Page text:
Sound Advice 

The Flyer's music writers tell you where you can go.

After the recent dissolution of his seminal (around these parts, anyway) alt-country band Blue Mountain, Oxford's Cary Hudson spent some time as a Preacher's Kid, backing up his old-time rock-and-roll homeboy Tyler Keith. But now Hudson's back in the saddle, going the solo route with the new record The Phoenix on his own Black Dog label. A laid-back mix of country, rock, blues, and mountain music, The Phoenix is sure to appease Blue Mountain fans with its bar-friendly roots-rock approach. Hudson will showcase the solo material Friday, April 12th, at the recently revamped Hi-Tone Café. Those who want an earlier look can also check out Hudson at Cat's Midtown, at 5 p.m. the same day, where he will be performing an acoustic set and selling copies of the record (which won't officially hit the racks until April 16th).

A low-key, literate songwriter, the Toronto-based Hayden became a bit of a cult figure with his 1996 debut, Everything I Long For. The hype earned him a brief, failed fling with major label Geffen, after which he mostly slipped from the pop radar. But now he's back, and the indie-rock troubadour captured on the new Skyscraper National Park splits the difference between fellow Canadian tunesmiths Ron Sexsmith and Leonard Cohen, mumbling smart, sensitive lyrics over plodding folk-rock, which gives way occasionally to more explosively electric finales (as on the standout "Dynamite Walls"). Hayden will be at Newby's on Friday, April 12th. --Chris Herrington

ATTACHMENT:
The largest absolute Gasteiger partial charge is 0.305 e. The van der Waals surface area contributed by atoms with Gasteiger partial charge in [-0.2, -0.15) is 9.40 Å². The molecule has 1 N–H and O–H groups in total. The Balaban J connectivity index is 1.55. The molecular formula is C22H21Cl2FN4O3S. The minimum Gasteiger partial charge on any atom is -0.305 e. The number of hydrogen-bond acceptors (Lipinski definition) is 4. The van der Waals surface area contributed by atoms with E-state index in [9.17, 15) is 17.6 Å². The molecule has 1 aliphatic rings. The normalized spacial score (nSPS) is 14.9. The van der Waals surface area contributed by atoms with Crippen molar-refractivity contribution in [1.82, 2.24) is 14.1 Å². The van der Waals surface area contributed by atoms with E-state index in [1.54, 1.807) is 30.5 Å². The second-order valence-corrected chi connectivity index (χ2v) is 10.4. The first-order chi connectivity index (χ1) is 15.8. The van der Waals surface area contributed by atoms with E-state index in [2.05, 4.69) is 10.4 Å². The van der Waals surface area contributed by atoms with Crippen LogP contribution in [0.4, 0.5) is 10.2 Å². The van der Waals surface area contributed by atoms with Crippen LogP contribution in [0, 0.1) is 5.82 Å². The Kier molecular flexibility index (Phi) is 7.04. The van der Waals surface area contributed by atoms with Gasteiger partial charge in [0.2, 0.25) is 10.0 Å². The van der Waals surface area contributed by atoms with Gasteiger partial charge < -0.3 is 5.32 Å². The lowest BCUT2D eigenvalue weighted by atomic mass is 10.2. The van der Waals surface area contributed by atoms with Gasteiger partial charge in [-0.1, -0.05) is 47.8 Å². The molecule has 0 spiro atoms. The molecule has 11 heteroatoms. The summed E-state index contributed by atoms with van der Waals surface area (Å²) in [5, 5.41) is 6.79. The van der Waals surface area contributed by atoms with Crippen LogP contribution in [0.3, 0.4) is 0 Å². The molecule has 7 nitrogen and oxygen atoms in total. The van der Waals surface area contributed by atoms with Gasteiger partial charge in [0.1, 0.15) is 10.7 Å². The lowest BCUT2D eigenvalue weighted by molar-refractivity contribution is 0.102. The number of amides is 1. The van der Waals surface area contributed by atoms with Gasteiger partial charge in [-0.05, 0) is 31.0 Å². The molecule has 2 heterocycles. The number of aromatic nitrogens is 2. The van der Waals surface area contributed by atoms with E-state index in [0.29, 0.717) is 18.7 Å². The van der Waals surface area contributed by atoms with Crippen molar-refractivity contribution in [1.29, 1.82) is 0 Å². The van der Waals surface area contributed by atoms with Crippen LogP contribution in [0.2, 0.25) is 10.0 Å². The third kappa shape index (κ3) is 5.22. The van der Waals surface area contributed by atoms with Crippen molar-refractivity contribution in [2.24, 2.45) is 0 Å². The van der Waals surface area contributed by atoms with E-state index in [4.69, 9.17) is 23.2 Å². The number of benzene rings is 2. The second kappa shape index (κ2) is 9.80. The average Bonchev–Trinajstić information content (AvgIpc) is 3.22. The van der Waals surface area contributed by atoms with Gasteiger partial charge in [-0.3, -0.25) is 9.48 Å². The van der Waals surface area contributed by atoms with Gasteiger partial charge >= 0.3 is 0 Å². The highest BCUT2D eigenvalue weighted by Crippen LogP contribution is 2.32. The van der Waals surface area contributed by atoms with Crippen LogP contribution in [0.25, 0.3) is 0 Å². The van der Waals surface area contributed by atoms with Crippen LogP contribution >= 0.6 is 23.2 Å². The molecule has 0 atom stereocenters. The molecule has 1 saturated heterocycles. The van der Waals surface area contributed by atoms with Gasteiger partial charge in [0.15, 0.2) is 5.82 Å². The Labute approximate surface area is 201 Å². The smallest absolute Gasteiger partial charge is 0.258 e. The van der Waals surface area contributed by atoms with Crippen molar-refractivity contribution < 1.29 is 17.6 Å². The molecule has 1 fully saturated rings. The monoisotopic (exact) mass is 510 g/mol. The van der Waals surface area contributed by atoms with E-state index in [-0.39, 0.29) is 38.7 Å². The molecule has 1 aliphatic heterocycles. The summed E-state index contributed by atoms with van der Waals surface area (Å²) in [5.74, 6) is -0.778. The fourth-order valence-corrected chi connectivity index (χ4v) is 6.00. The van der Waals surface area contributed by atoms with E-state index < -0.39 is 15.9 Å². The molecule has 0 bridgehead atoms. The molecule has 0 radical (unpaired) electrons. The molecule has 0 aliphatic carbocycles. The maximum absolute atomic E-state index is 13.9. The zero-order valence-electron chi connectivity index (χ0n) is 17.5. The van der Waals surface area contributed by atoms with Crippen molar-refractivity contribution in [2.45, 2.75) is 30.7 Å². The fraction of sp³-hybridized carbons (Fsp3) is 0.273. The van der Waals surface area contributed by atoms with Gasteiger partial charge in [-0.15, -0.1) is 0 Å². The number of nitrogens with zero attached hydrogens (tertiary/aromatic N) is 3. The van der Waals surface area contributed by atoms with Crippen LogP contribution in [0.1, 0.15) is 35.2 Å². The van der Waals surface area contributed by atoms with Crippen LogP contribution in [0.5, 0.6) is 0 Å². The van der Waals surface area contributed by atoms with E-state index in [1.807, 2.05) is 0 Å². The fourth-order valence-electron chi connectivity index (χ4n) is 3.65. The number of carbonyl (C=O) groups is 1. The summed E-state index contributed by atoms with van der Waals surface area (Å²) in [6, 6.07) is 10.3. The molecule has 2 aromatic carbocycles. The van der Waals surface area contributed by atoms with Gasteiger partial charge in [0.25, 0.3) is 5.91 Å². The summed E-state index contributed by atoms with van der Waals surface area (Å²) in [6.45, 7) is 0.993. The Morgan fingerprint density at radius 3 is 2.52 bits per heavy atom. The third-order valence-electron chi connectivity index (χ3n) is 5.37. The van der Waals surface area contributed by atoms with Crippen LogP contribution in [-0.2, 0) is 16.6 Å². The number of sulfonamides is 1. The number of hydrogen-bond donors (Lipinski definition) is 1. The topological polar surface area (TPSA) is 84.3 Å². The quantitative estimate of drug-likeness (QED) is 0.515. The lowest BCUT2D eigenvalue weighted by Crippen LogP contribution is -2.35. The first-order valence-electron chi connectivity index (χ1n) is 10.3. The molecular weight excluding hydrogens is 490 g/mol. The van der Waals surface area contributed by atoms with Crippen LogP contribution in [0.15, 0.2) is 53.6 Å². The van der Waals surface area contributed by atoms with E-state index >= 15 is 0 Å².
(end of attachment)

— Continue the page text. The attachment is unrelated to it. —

That devil music, the blues, will be used to do the Lord's work this weekend when Richard Johnston and Jesse Mae Hemphill, the She-wolf herself, take stage at the Church of the Holy Communion on Saturday, April 13th. That's right. You can take the Eucharist AND shake that thing all in one place. Johnston, a veteran of the local blues scene who used to front the Soul Blues Boys at Junior Kimbrough's Mississippi juke joint back before that fabled establishment burned down, has often named Hemphill as an influence and an inspiration. Their "Chicken and Gravy" duet on Johnston's new album, Foot Hill Stomp, is a charmer of a blues lullaby, and the two personalities play beautifully off one another. Hemphill has been singing the blues professionally since the mid-'60s and took home a Handy for Best Traditional Blues Artist in 1988. Her voice, which can go from sweet and soothing to vicious and terrifying in a breath, is a perfect complement to Johnston's "Muddy Lite" singing style. Hopefully, these two artists can channel the Holy Spirit and not merely the horned adversary through the one-chord guitar drone of hill-country ruckus. If not, the preacher's going to have a tough act to follow.

Ready for some '80s-style girl rock? Some chugging guitars? Some wistful, whispery lyrics about blisters and snow? Then maybe you should look into Crimson Sweet when they make the Hi-Tone scene on Thursday, April 11th, with Memphis' own Lost Sounds. Take a little Cure, stir in some Violent Femmes, add a dash of X, and you've got something close to the garaged-up, new-wave noise-rock of Crimson Sweet. Their CD EP, Foil Beach, may not thrill seasoned audiophiles, but it might at least make them feel 16 all over again. -- Chris Davis

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